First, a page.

Put on Your 3D Glasses Now: The Past, Present, and Future of Virtual and Augmented Reality
Monday, 11 August 2:00 PM - 5:15 PM | Vancouver Convention Centre, West Building, Rooms 109-110
Wearable displays appear to be on the cusp of consumer adoption, with a new wave of excitement in virtual reality and augmented realityignited last year by the joint introduction of two early-stage prototypes: the Oculus Rift Developer Kit and the Google Glass Explorer Edition. The existence of these compelling consumer prototypes is a testament to the great technological strides made in optical fabrication, embedded computing, motion tracking, and real-time rendering since the introduction of the first head-mounted display by Ivan Sutherland in 1968.
This course reviews the past, present, and future of wearable displays, with presentations from VR/AR pioneers, leading entrepreneurs, and academic researchers. The course begins with a historical retrospective by Henry Fuchs. Mark Mine then discusses how virtual reality technologies are applied at Disney, both in front of guests and behind the scenes. Next, Ian McDowall presents an in-depth tutorial on the the engineering of wearable displays, ranging from human factors to optical design. And Douglas Lanman expands on this tutorial, summarizing emerging wearable-display technologies with a focus on optical designs capable of achieving eyeglasses-like form factors.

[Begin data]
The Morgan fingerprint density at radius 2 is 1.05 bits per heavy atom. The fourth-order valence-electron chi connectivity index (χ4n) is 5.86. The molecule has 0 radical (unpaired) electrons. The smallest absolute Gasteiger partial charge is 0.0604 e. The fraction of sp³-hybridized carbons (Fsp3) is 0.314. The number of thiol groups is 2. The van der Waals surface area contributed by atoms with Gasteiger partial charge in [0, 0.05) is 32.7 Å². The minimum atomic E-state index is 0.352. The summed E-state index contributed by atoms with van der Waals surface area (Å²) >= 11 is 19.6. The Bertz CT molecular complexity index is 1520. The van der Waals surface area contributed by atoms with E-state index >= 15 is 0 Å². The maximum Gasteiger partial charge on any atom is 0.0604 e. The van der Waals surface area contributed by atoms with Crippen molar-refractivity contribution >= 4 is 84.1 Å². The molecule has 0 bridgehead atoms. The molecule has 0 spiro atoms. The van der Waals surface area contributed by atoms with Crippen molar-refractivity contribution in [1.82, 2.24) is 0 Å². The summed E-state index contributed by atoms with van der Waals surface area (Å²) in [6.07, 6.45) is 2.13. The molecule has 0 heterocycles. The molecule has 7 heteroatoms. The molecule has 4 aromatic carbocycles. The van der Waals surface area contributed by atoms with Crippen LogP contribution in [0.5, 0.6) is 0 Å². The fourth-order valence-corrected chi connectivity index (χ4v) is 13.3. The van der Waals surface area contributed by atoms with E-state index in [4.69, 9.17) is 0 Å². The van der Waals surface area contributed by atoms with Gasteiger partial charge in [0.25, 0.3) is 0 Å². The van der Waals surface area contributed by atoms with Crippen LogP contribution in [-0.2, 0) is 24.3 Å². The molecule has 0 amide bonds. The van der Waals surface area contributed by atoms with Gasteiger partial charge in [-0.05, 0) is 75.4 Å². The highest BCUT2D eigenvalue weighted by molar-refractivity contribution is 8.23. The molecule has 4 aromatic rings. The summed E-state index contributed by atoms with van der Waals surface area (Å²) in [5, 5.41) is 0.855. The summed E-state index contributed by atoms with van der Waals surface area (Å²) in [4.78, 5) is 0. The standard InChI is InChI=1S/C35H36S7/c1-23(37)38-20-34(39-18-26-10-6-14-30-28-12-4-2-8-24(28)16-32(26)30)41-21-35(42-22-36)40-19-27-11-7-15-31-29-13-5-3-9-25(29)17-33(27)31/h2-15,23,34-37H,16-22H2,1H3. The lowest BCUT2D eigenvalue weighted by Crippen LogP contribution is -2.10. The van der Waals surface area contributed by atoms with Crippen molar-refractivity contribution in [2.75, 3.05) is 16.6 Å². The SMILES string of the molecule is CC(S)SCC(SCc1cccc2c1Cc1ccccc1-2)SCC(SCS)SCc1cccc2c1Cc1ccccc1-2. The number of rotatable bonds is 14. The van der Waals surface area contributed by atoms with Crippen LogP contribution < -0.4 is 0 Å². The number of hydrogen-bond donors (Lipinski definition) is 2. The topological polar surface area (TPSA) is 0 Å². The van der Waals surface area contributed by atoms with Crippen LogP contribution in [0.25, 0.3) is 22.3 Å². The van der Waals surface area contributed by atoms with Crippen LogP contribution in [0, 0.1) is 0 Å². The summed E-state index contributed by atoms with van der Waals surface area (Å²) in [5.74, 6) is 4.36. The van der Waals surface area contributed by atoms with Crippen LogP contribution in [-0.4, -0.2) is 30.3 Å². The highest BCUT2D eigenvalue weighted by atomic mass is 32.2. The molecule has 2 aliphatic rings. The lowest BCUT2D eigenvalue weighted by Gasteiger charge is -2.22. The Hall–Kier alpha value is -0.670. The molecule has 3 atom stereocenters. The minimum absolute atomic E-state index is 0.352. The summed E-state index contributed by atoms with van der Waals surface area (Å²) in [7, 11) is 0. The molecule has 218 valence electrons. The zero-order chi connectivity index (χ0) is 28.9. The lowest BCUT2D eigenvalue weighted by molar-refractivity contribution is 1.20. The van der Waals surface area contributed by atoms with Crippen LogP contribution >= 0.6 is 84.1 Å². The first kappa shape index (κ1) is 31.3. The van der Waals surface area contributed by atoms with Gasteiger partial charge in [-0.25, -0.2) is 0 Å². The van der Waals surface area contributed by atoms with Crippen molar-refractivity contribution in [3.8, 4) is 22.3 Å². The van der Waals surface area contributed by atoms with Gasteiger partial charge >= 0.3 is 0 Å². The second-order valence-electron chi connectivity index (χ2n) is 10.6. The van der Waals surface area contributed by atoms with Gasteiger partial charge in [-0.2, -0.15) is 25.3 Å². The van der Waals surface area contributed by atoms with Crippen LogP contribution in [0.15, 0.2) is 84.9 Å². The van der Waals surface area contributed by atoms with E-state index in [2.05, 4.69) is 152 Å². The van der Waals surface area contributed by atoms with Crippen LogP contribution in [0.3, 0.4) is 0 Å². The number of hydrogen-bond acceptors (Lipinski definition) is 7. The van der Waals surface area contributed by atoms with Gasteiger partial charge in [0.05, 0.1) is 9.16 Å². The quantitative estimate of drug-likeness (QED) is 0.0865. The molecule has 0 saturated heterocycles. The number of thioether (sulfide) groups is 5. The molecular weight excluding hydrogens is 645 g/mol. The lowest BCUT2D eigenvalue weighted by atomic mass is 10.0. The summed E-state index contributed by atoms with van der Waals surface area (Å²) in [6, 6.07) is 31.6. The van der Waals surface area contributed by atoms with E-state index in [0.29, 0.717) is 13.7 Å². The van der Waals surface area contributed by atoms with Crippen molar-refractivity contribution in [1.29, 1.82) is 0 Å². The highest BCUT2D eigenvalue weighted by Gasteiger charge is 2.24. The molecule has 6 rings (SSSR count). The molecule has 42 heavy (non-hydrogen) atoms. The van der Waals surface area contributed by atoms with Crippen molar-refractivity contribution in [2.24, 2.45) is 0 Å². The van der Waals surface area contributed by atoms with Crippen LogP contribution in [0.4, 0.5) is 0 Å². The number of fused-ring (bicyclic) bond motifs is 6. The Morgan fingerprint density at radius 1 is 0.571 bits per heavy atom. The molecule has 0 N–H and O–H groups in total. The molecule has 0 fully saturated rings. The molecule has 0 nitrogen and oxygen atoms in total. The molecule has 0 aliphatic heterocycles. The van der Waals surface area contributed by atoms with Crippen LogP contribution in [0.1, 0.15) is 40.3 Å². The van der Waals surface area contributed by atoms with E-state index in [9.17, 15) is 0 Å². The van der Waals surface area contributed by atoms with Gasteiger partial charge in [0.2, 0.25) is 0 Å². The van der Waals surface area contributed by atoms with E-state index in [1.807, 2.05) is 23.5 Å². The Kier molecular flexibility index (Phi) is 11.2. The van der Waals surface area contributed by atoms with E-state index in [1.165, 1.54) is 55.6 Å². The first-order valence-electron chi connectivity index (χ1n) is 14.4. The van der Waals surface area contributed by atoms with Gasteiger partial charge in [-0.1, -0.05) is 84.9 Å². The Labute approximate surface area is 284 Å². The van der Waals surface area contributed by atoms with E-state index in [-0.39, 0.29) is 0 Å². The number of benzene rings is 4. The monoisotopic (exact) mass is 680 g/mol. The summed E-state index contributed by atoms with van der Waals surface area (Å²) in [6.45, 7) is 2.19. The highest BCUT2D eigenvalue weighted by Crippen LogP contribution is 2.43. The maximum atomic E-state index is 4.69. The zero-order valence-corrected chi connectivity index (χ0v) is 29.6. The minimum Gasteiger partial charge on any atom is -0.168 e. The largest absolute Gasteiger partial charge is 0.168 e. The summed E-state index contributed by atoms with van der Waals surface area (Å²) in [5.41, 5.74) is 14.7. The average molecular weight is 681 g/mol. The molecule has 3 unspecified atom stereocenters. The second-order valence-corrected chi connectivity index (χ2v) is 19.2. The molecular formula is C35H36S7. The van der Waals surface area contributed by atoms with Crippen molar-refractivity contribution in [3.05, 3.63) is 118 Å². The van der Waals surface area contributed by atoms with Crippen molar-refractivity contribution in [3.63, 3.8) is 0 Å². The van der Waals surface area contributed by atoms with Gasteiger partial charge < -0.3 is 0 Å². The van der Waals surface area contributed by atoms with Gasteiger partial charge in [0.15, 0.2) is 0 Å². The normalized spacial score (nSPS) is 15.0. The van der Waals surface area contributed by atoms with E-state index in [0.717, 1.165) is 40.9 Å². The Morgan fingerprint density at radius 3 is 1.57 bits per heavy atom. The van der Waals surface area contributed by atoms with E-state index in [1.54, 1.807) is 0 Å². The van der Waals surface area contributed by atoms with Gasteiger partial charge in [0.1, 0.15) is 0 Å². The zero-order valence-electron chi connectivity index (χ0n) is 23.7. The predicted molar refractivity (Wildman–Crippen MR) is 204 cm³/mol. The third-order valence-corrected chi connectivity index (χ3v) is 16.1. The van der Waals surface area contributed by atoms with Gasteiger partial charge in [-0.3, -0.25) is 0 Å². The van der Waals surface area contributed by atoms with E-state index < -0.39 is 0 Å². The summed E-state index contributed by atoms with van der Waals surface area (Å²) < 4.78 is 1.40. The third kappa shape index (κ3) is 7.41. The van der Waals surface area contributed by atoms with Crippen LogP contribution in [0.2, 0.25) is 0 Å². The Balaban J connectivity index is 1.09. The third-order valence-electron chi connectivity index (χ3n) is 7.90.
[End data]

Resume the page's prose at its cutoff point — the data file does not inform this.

The annual SIGGRAPH conference has a long been the premiere venue for disseminating research in virtual and augmented reality. This course continues the tradition, providing a historical retrospective, a state-of-the-art report, and, most significantly, an inspiration for young researchers and developers who are entering the world of wearable displays.
Head-Mounted Display Technology: A Brief Historical Introduction
VR at Walt Disney Imagineering
Why VR is More Than Just the Next Big Platform
Head-Mounted Display Engineering: Human Factors to Optical Design
Compact Optics for HMDs: Where Did I Leave My (AR/VR) Glasses?
Questions and Answers
No prerequisites except strong enthusiasm, or healthy skepticism, regarding emerging wearable displays.
Students, developers, researchers, and hobbyists.
University of North Carolina at Chapel Hill
Walt Disney Imagineering
Intuitive Surgical, Fakespace Labs